Published Date

July 1, 1944

Resource Type

GI Roundtable Series, Primary Source

From GI Roundtable 10: What Shall Be Done about Germany after the War? (1944)

No one can intelligently decide what to do—in any practical situation—without having clear ideas about what he wants to accomplish. The means to be used depend upon the purposes that are to be realized. What, then, are the results that we want to bring about if we can or as far as we can do so, by our treatment of Germany after the war?

Most Americans would probably agree that there are six things that we should chiefly wish to accomplish:

  1. To prevent Germany from starting another war.
  2. To render justice to the countries in Europe that Germany has invaded, looted, and devastated.
  3. To bring about the economic recovery of Europe as rapidly as possible hat is, the renewal of the production of useful goods and of international trade, upon which the prosperity of all countries and the full employment of labor largely depend.
  4. To punish Germans responsible for Germany’s aggression and for illegal or inhumane acts against civilians or members of the military forces of the United Nations.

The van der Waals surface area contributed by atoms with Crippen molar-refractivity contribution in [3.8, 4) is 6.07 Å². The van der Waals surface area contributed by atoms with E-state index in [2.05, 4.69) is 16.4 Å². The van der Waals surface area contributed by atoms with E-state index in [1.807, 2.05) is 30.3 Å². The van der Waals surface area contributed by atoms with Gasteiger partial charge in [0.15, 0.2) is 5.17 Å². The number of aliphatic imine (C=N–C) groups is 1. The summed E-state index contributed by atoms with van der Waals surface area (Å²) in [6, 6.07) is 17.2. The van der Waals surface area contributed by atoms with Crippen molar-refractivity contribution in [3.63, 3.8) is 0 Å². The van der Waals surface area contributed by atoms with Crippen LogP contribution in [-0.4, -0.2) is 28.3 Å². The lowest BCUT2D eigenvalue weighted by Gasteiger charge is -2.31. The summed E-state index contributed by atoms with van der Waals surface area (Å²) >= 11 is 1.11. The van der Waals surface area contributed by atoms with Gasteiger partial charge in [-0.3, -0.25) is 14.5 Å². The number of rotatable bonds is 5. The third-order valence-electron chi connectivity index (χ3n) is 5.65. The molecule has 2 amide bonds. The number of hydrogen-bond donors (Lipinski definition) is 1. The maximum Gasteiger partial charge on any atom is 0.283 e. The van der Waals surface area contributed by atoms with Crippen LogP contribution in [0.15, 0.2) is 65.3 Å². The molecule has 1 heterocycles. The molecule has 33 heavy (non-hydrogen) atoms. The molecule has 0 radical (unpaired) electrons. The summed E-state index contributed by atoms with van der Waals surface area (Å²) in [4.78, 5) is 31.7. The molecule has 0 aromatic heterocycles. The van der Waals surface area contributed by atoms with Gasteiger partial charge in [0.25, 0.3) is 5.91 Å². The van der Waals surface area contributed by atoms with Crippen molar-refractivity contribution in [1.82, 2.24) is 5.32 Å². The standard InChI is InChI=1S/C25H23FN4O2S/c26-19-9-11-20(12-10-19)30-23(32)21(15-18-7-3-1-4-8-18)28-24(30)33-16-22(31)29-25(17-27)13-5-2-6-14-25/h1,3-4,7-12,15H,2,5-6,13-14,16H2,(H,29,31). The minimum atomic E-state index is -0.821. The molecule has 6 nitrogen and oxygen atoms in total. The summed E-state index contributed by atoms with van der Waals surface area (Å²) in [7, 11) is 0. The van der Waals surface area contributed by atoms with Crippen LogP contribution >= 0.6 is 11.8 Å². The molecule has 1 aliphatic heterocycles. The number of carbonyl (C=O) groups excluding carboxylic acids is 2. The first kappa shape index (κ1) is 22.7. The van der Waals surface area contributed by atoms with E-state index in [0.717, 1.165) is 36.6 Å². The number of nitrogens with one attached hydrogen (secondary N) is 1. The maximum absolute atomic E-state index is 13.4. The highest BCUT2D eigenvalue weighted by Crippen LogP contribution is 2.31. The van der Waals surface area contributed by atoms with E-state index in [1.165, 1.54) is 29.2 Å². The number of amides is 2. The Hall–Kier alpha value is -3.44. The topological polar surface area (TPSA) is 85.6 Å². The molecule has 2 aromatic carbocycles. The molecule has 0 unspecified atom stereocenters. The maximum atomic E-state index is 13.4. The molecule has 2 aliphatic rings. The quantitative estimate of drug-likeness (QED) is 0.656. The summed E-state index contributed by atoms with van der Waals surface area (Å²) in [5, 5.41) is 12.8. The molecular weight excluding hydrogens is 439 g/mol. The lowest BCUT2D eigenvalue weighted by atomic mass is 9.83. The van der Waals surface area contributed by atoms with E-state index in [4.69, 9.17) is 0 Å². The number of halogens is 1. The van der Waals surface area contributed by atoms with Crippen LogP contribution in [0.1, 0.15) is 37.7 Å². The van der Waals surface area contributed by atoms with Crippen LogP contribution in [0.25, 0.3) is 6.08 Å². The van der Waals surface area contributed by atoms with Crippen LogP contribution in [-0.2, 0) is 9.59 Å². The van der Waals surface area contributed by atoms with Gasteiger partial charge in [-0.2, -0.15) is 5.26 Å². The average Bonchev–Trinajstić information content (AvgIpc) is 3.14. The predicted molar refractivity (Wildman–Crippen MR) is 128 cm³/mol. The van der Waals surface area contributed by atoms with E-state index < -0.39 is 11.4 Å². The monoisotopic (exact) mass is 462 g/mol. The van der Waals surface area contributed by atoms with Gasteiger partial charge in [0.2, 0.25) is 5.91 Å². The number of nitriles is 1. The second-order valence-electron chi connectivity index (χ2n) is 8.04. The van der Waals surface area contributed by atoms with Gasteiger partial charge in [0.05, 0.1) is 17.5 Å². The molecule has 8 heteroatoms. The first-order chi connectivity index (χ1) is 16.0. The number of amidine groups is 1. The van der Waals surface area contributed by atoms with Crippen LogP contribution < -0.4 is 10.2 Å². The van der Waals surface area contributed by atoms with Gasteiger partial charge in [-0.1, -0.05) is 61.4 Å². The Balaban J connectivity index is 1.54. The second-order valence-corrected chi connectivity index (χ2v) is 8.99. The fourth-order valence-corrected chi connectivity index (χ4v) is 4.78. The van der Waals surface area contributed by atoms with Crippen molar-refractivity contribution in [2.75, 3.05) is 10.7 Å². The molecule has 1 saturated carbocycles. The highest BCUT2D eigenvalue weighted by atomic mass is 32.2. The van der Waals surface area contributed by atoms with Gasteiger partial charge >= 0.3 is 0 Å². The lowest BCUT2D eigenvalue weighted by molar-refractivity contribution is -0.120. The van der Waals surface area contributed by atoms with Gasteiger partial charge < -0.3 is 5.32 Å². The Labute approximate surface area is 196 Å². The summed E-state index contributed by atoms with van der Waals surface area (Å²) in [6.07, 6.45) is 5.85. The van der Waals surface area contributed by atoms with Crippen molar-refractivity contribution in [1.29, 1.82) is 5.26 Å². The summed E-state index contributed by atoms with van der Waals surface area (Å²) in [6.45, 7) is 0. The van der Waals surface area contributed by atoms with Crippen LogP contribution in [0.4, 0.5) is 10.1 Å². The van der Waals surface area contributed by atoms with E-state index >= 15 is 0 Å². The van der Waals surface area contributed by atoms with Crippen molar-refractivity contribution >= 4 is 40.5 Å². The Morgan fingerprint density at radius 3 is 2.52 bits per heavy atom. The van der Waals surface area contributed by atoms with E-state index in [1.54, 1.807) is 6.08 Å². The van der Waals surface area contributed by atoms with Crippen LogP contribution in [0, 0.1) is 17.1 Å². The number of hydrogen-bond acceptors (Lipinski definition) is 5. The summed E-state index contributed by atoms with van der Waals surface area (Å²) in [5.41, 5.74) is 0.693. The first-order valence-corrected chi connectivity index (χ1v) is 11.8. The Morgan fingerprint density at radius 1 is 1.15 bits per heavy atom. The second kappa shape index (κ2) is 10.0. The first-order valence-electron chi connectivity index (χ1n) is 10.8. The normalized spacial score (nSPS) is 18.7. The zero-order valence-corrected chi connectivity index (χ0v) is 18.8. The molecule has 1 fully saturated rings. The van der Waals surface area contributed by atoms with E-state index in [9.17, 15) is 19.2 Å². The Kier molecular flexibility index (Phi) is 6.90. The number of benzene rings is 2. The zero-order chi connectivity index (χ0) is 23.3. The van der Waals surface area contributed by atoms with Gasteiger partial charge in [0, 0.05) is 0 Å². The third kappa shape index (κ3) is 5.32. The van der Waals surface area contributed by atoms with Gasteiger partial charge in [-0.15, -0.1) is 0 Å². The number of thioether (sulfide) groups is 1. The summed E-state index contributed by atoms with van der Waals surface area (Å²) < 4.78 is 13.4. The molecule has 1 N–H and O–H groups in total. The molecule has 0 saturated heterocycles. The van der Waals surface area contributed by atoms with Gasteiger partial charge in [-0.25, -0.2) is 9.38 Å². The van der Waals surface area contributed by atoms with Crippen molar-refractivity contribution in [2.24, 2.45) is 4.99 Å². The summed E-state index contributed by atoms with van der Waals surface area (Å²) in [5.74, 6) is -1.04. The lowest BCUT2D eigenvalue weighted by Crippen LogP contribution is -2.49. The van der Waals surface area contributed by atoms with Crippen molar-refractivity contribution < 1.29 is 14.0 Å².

5. To assist Germany to become a country that is free and democratic—that is, one in which freedom of speech, of political action., and of worship are guaranteed, and in which the majority of the people have power to choose their lawmakers and other officials in free elections.
  6. To convert Germany into a peaceful, law-abiding, and cooperative member of the community of nations.

There are differences of opinion as to which of these desirable results are most important to accomplish—except that nearly everyone agrees that the first is the most important of all. And it must be kept in mind that, in practice, these purposes may to some extent conflict. The measures which would help to accomplish some of them fully may be obstacles to our accomplishing some of the others. Where this is the case, it is necessary to decide which of them is to be given preference.

We will now, therefore, consider various suggestions that have been made as to the ways in which we and our Allies might help to accomplish these six purposes.

Next section: Preventing Future German Aggression